Creative Education
2011. Vol.2, No.3, 292-295
Copyright © 2011 SciRes. DOI:10.4236/ce.2011.23040
Teaching PCA through Letter Recognition
Tanja Van Hecke
Faculty of Applied Engineering Sciences, University College Ghent, Ghent, Belgium.
Received February 8th, 2011; revised March 14th, 2011; accepted April 2nd, 2011.
This article presents the use of a real life problem to reach a deeper understanding among students of the benefits
of principal components analysis. Pattern recognition applied on the 26 letters of the alphabet is a recognizable
topic for the students. Moreover it is still verifiable with computer algebra software. By means of well defined
exercises the student can be guided in an active way through the learning process.
Keywords: Data Reduction, Eigenvalues, Eigenvectors
Principal Components Analysis (PCA) is a statistical tech-
nique for data reduction which is taught to students mostly with
a pure mathematical approach. This paper describes how teach-
ers can introduce students to the concepts of principal compo-
nents analysis by means of letter recognition. The described
approach is one of an active learning environment (with
hands-on exercises can be implemented in the classroom), a
platform to engage students in the learning process and may
increase student/student and student/instructor interaction. The
activities require use of some basic matrix algebra and eigen-
value/eigenvector theory. As such they build on knowledge
students have acquired in matrix algebra classes.
Former attempts to develop a more creative instruction ap-
proach for PCA can be found with Dassonville and Hahn
(Dassonville, 2000). They developed a CD-rom geared to the
teaching of PCA for business school students. The test of this
pedagogical tool showed that this new approach, based on dy-
namic graphical representations, eased the introduction to the
field, yet did not foster more effective appropriation of those
concepts. Besides, when the program was used in self tuition
mode, the students felt disconnected from the class environ-
ment, as Dassonville and Hahn claim themselves.
A second initiative is DoLStat@d (Mori, 2003), developed at
Okayama University in Japan by Yuichi Mori and colleagues.
This web based learning system, available online at, provides
real world data with their analysis stories about various topics,
PCA included. Since only applications are presented, without
any background information about the method itself, students
unfamiliar to PCA, will not reach a deeper understanding about
PCA and will keep stabbing at a recipe approach.
Principal Components Analysis
The objective of PCA (Jackson, 2003) is to obtain a
low-dimensional representation of the objects/individuals with
minimum information loss, which facilitates compression of the
initial data and extracting the most relevant characteristics.
PCA is a known data reduction technique in statistical pat-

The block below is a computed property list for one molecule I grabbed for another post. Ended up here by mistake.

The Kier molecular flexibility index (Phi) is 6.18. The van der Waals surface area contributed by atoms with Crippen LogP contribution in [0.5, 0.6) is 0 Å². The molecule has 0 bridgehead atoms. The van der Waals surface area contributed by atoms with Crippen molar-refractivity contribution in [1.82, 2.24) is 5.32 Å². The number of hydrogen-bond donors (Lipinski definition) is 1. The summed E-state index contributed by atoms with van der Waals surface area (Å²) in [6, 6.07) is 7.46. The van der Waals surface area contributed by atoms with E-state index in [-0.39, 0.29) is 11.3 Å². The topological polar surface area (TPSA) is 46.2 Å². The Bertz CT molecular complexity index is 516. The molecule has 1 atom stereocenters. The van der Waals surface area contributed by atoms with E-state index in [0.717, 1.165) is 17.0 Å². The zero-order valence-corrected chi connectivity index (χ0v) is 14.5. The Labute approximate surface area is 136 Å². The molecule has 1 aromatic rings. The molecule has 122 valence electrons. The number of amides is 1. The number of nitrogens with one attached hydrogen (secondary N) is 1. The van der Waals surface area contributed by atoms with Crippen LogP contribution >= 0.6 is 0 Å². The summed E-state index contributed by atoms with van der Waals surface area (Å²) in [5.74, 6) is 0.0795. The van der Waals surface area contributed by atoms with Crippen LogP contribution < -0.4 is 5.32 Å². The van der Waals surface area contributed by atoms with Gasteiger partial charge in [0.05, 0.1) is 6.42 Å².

tern recognition and signal processing (Kastleman, 1996) (Turk,
1991). It is valuable because it is a simple non-parametric
method of extracting relevant information from confusing
datasets. PCA is also called the Karhunen-Loeve Transform
(KLT, named after Kari Karhunen (Karhunen, 1947) & Michel
Loève (Loève, 1978)) or the Hotelling Transform (Hotelling,
PCA involves finding eigenvalues and corresponding eigen-
vectors of the data set, using the covariance matrix. The corre-
sponding eigenvalues of the matrix give an indication of the
amount of information the respective principal components
represent. The methodology for calculating principal compo-
nents is given by the following algorithm.
Let 12
xx be the variables.
Computation of the global means i
1, 2,,im
Computation of the sample covariance matrix Σ of di-
mension mm
Computation of the eigenvalues and eigenvectors of Σ
Keep only the n eigenvectors
ii im
vv v
1, 2,,in corresponding to the largest eigenvalues. Then
11 21, 2,,
ii n are called principal com-
vx vx im
v i
Corresponding eigenvectors are uncorrelated and have the
greater variance. In order to avoid the components that have an
undue influence on the analysis, the components are usually
coded with mean as zero and variance as one. This standardiza-
tion of the measurement ensures that they all have equal weight
in the analysis.
Representation of Letters by Binary Variables
We use the pixel representation with seven rows and five
columns as in Figure 1 for the alphabet. This image is trans-
formed into a binary vector representation (see Table 1). This
was accomplished by using 35 variables i
by running the figure from top to down and from left to right
assigning 1 to an occupied pixel and 0 to a non-occupied pixel.
1, 2,, 35i
Student exercise 1: Make the binary vector representation of
the 26 letters of the alphabet (less time consuming: each student
makes one).
Student exercise 2: Use Maple ( or some